Today, Bob McKenzie revealed the share of escrow returned to players for the 2018-2019 season:

This story is always presented as one of escrow deductions, unhappy players and contracts that never pay out at face value. That’s just the effect, though; the cause is bad guessing by the league on future earnings. And the guess on the 2018-2019 revenue was a whopper of a bad one.

Here’s how the NHL works regarding the 50-50 split and the salary cap:

  1. Sometime in June, the NHL sets a cap for each team based on their estimate of expected revenue growth over the current year’s actual figures, which they have in draft form by the summer. The NHL year is July 1 to June 30.
  2. The NHLPA votes to inflate that salary cap by an amount up to 5%. The bigger the cap, the bigger the free agent signings, and this vote is usually a few weeks before July 1.
  3. The final cap number is announced and then, before the new season starts, an escrow % is agreed upon between the NHL and the NHLPA.
  4. Escrow comes off of every NHL players’ salary cheques for the entire season, and then it sits in a bank account, idling away, usually for almost a full calendar year.
  5. After June 30, the NHL teams have to report their Hockey Related Revenue (HRR), as outlined in the NHL CBA to the league. The league assembles all those figures, confirms the various teams are doing it accurately and correctly (glances at Detroit), and figures out the total HRR that was actually earned. This legitimately takes a lot of time. And the NHLPA has to sign off on all of this as well.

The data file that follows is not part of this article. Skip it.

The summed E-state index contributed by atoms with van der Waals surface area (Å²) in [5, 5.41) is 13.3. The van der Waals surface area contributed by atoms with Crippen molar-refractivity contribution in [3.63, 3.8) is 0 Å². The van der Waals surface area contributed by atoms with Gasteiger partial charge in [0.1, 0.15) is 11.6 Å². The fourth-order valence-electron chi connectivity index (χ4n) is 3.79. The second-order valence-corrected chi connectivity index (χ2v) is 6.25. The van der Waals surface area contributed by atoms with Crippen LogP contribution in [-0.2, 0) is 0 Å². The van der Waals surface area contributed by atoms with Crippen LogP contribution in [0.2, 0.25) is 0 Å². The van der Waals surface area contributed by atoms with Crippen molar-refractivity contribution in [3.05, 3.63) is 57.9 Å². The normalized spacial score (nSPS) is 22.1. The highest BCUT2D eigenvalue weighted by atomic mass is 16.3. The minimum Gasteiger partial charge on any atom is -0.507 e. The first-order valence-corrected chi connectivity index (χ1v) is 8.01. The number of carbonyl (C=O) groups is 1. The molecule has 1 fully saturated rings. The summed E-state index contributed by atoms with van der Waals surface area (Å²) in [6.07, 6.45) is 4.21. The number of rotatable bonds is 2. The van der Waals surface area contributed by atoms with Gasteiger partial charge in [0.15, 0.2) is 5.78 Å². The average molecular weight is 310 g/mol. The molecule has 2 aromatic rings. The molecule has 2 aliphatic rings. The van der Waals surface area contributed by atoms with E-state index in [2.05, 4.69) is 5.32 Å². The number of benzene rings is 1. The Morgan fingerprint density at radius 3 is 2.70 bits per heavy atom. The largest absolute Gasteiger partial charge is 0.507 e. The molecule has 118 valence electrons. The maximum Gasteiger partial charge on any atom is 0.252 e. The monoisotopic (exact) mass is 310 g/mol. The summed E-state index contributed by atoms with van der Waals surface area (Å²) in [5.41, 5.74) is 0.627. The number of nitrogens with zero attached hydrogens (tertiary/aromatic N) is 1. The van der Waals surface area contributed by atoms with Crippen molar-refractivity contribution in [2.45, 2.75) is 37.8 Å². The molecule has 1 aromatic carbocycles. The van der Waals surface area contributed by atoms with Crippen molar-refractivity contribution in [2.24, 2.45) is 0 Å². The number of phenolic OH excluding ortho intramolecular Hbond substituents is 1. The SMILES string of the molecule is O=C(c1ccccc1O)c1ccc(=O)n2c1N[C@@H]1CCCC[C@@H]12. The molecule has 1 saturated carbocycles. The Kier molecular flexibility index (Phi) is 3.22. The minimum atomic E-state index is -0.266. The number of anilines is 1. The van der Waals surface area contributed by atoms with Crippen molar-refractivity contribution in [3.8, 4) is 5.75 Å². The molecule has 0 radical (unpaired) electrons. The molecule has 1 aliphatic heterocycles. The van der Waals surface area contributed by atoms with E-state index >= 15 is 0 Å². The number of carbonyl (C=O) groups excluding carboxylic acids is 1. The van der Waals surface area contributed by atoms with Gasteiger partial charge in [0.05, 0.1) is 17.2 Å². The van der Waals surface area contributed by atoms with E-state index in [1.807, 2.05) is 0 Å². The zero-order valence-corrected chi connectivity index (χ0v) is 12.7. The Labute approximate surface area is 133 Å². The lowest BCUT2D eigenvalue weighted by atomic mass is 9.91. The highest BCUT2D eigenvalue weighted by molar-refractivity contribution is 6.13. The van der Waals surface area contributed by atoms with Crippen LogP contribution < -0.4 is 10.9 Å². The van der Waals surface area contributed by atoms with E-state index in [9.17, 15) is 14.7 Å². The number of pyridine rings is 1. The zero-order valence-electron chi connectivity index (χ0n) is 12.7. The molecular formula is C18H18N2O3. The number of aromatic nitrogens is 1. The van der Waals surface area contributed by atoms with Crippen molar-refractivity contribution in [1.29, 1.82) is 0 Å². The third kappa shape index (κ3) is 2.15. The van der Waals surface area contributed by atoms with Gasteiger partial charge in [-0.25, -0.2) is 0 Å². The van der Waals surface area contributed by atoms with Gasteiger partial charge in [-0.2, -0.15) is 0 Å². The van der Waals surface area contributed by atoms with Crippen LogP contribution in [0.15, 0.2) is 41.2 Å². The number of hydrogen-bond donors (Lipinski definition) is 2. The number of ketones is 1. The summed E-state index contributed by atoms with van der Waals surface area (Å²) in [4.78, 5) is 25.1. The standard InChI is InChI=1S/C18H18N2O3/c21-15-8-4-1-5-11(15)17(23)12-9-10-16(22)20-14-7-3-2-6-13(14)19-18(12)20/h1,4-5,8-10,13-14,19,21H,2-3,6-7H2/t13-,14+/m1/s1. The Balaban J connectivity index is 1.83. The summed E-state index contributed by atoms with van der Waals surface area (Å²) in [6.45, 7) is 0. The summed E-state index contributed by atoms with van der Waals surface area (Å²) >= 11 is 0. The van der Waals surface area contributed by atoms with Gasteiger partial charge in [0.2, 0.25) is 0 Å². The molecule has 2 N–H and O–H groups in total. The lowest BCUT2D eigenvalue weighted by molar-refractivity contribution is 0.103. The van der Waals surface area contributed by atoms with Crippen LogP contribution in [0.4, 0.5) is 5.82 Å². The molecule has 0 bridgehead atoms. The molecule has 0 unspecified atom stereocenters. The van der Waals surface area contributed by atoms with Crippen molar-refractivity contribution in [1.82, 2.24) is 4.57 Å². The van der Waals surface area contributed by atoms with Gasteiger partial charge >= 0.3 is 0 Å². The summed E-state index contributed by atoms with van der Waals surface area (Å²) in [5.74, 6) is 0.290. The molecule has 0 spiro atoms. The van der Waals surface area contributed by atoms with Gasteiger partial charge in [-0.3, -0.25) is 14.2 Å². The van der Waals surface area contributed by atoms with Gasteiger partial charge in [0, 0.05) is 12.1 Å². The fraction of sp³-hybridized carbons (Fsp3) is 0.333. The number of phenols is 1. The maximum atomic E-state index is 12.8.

6. The full HRR number is split 50-50, and if that 50% number is at or more than the salary cap projection, everyone is thrilled, and the players get all of their escrow back. Not only that, the owners have to top that up with some extra money. If the 50% number is less than the revenue estimate, only some of the escrow goes to the players with the rest going to the owners.
  7. A full year after the hockey season ends, everyone has in their hands their fair share of their earnings from that year.

The players haven’t received more than their escrow amount back in ten years, and they have actually received very little of it lately. Travis Yost covered this last summer, and included this chart:

For 2019, then, that number is just under 10%, according to McKenzie. Not as terrible as some years, but still a far cry from the more reasonable numbers pre-lockout. This means that the guess the NHL made on the 2018-2019 salary cap was overly optimistic.

That season saw the NHLPA draw back from applying a big inflator as they had previously. Once bitten, twice shy:

So this bad guess is almost entirely on the NHL itself. No one can ever accurately predict the future, as we have now all learned in the hardest way, but the NHL has been giving glowing predictions for years, and failing to meet them.

Commissioner Bettman said the League is projecting revenue growth to be between 7 percent and 8.5 percent from last season to this season.

”We’re having healthy growth,” Commissioner Bettman said.

Bettman said that in June 2018, but just three months into the 2018-2019 season, that was already understood to be overly optimistic: